Last week the usual round of PEAR-bashing on Twitter took place, then this morning Marco Tabini asked if PHP (core) was running out of scratches to itch. He also suggests he got this idea from Cal Evan’s blog post about Drupal forking PHP.

[Not submitting to your linkbait.]

Pecl and PHP

So first off — moving libraries from the core to an external repository was done for various reasons. One of them is to not have to maintain more and more in the core — keep it small and lean. Though small is pretty relative in this respect.

Of course doing so, means that people who do not have root on a server cannot install the module in most cases. But I’m inclined to suggest that when a pecl extension is (really) required, there should be nothing holding you back.

And if there is no way, thanks to PHP’s extentability there’s almost always a PHP-equivalent to any c-extension available.

Drupal and PHP

I know a couple Drupal people myself and most of them consider themselves to be Drupal developers before PHP. Why is that? It’s because Drupal found a great way to abstract whatever people annoys about PHP from its developers, thus enabling them to build websites.

Is this a good or bad thing?

Of course it’s a good thing because it makes people productive.

It’s also a bad thing, because it seems that some (Drupal) people are rather disconnected from upstream [PHP].

Enabling people

Whatever people think about Drupal or any other framework, keep in mind that apparently it’s PHP (and not Ruby, Python or pure C) which is more than a good enough enabler because PHP allows people to build a sophisticated content-management-framework like Drupal on top of it.

Drupal is of course no exception here. Despite e.g. the standstill in Ruby-land, in PHP other tools developer over the years who are a defacto standard: take a look at Wordpress or phpBB.

If you’d like to take it down to the framework-level there are projects like Symfony, CodeIgniter, Zend Framework, ezComponents/Zeta and also PEAR.

Fork vs. wat?

I think that forking PHP is a joke and I believe that Cal doesn’t know the difference between a fork and a custom package (or a distribution).

A fork usually adds or removes features from the actual code base, but reading Cal’s blog post he suggests a custom package. [Woo! Technical details! They get lost along the way!]

The thing is that a lot of people do this already. The people maintain a PHP package for a certain Linux or Unix distribution — Debian/Ubuntu, Gentoo or FreeBSD — there are doing it already. Using these as an example, whatever OS is used, it already runs a customized version PHP; some distributions customize more than others.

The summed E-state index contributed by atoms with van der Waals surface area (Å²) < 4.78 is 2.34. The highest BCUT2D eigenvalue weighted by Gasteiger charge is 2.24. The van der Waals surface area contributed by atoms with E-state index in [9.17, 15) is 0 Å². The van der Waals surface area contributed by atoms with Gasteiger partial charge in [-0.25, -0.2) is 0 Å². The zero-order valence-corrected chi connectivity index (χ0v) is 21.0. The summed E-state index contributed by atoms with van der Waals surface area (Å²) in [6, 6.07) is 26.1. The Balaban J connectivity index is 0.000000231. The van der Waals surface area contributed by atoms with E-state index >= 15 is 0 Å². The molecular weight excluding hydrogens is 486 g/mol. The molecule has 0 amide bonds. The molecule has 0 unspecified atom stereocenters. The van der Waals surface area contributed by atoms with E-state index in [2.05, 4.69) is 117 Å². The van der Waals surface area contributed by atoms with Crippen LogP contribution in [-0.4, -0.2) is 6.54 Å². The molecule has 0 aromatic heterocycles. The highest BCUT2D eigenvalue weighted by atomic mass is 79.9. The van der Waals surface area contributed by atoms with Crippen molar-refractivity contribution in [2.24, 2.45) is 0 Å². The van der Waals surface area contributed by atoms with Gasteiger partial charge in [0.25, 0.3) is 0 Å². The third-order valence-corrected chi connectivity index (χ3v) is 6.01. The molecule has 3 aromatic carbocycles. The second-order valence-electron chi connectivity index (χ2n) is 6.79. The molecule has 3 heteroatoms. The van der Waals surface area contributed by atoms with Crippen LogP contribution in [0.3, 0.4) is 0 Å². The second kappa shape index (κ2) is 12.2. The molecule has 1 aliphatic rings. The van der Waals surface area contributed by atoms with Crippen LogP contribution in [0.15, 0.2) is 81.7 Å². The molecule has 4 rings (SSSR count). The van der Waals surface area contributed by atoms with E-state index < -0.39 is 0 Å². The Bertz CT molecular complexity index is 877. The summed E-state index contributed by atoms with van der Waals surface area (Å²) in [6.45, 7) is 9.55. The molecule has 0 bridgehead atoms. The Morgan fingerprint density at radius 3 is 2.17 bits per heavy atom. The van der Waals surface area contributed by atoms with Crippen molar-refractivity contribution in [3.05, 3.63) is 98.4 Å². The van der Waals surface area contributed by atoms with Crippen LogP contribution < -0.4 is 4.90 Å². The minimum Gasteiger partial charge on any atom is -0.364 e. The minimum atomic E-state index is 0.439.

No one objects to the Drupal community suggesting ./configure flags or maintaining packages for the various flavours of Linux and Unix, or even Windows.

I would even go as far and say that in order to optimize the stack completely, it wouldn’t hurt Drupal if its community recommended flags and extensions for people who run Drupal sites.

I doubt though that anyone will maintain packages for a couple distributions in their spare time and that the majority will not benefit from this effort because they don’t run Drupal on their own server. But generally this optimization is enterprisey enough and indeed what I call a business opportunity.

Moving Drupal to …

So what’s “…”? Moving it to Python or Ruby, or maybe Scala? Good luck with that.

While the majority of Drupal developers don’t consider themselves to be PHP developers, they still live and benefit off the PHP ecosystem. Think libraries used in modules or used for other areas like testing. Good luck porting those.

Then add PHP’s vast adoption among webhosts.

Last but not least

Which brings me to the in my opinion biggest selling point: Doing PHP has another slight advantage over Ruby, Python and the other languages — it’s installed on over 90% of the shared webhosts out there.

I invite everyone to google php hosting. It’s trivial to find a host for as low as a Dollar per month — you just can’t beat that.

Dear Cal, if you call this a business opportunity, I wonder why there’s no Dollar Ruby hosting yet. Or Java hosting for a Dollar. But maybe someone is just not seeing this great business opportunity? [Note, Sarcasm.]